When buying a new home, many people mistakenly assume that any issues with the home would have come up during the sale process. While this is usually true if the homeowners are aware of the problem and want to be forthcoming, it isn’t the case if homeowners are unaware that there’s even an issue.
Issues will always crop up after you’ve moved into a new home, whether this is from an actual problem with the home or from something only you view as a problem. For these reasons, it’s important to consider what you want and don’t want in a home before putting an offer down.
Consider what you’re looking for in a home based on things you have liked and disliked about past places you have lived. Even if you have only lived in apartments, you can still glean a lot of information about your preferences for where you live.
No matter what you enjoy in a home, here are three features we believe every home should have.
If you are buying a newer home, you should know that you are buying a tighter home. Efficiency standards have skyrocketed in recent years and homes are now rating incredibly high for energy efficiency and heat stability. While this is great for your heating bill, one thing your home won’t be able to do very well is breathe.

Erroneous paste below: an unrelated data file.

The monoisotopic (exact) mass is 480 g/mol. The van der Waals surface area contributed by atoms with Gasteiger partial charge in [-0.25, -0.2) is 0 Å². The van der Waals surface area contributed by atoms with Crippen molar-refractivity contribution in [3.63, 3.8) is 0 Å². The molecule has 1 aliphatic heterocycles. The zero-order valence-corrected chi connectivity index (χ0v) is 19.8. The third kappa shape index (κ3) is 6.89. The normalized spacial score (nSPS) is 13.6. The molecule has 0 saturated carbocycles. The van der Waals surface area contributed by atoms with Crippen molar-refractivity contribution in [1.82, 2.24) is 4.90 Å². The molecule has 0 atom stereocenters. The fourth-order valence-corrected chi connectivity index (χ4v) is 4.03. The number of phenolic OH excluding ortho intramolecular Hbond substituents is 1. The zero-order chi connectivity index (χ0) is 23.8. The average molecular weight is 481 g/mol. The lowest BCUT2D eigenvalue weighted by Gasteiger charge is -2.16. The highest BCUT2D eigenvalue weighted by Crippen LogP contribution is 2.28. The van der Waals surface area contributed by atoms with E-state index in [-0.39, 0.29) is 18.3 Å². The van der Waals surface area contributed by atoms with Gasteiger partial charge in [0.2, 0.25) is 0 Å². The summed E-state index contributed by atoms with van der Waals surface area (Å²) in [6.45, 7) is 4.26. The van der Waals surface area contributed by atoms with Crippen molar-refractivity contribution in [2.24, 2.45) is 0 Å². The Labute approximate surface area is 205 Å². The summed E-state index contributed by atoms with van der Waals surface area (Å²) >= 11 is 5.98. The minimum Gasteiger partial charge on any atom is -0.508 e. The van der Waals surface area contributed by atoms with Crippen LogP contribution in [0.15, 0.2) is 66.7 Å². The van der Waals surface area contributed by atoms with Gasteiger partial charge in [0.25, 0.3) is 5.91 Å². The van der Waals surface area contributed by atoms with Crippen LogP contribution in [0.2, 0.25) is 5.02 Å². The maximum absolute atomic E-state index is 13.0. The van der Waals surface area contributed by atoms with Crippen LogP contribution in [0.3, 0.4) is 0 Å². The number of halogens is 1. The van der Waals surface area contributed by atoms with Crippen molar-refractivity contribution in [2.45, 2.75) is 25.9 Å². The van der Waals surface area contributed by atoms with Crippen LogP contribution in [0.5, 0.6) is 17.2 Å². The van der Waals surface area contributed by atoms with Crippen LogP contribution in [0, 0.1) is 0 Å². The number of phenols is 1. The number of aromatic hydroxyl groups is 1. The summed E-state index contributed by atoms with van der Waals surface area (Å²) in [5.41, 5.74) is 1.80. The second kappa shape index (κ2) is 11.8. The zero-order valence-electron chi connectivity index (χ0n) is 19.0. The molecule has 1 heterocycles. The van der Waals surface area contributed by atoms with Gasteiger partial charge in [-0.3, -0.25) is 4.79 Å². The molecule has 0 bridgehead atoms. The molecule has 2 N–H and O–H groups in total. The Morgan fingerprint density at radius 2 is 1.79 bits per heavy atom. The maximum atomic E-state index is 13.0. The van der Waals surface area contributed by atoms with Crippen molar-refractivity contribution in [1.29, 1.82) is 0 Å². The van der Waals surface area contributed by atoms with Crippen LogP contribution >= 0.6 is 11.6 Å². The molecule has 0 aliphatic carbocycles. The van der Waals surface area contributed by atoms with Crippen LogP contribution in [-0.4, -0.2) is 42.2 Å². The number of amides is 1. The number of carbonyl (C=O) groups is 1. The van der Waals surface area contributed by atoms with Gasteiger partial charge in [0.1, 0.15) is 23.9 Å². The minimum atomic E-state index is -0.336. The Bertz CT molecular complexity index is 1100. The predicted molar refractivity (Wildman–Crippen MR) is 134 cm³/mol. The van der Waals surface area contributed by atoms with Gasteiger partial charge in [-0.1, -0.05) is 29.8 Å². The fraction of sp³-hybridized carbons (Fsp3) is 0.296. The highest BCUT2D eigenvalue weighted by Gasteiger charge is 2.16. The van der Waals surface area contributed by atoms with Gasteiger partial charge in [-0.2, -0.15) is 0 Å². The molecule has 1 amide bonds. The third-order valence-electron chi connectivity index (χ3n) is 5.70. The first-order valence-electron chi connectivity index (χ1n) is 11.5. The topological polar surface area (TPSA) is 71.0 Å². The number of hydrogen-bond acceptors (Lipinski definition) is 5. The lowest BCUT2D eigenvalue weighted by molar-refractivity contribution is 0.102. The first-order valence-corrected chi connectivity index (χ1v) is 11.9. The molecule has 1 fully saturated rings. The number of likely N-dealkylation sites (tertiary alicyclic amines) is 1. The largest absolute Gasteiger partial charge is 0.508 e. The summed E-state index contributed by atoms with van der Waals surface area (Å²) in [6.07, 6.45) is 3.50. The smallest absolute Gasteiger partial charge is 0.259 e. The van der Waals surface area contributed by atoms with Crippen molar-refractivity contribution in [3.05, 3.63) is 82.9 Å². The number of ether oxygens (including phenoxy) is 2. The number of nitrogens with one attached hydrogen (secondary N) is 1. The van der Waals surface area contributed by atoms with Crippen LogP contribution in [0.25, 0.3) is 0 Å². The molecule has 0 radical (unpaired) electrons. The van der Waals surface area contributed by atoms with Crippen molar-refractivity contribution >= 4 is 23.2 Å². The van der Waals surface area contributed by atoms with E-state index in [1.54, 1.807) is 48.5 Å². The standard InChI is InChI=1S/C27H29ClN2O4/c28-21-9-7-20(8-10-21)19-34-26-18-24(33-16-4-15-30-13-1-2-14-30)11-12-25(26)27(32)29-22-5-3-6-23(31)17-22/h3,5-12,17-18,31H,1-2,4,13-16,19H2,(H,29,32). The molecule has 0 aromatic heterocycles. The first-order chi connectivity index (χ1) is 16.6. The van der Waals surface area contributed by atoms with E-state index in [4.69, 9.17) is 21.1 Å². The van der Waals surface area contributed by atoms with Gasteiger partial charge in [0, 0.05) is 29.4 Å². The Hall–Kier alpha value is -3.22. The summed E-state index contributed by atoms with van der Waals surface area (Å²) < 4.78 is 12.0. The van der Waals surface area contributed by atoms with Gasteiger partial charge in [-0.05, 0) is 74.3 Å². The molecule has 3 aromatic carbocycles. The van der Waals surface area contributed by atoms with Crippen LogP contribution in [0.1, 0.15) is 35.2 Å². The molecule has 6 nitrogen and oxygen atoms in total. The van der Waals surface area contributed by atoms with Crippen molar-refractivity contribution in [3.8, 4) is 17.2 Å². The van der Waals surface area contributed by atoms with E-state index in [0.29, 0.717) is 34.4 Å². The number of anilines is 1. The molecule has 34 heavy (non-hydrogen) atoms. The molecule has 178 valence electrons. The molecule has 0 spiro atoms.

Older homes were hard to heat and the wind often snuck in through cracks in the walls, however, the one benefit of these drafty old homes was that the air turned over quite regularly. Not so in new homes! For example,
Now standard in newly built home, air exchangers
Something homebuyers might overlook during the initial walk through is storage space. The average
We all want to feel safe in our homes, so it’s important that you consider the security in and around your new home. Look for information on the neighbourhood and on past crime statistics. Don’t feel shy to knock on neighbours doors and see how they feel about the area (and get a feel for the neighbours as well).
Is your home well lit outside? If not, look to install security lights that activate with movement so that you will feel secure stepping outside at night.
When in your home, look for windows that could be easily shimmied open or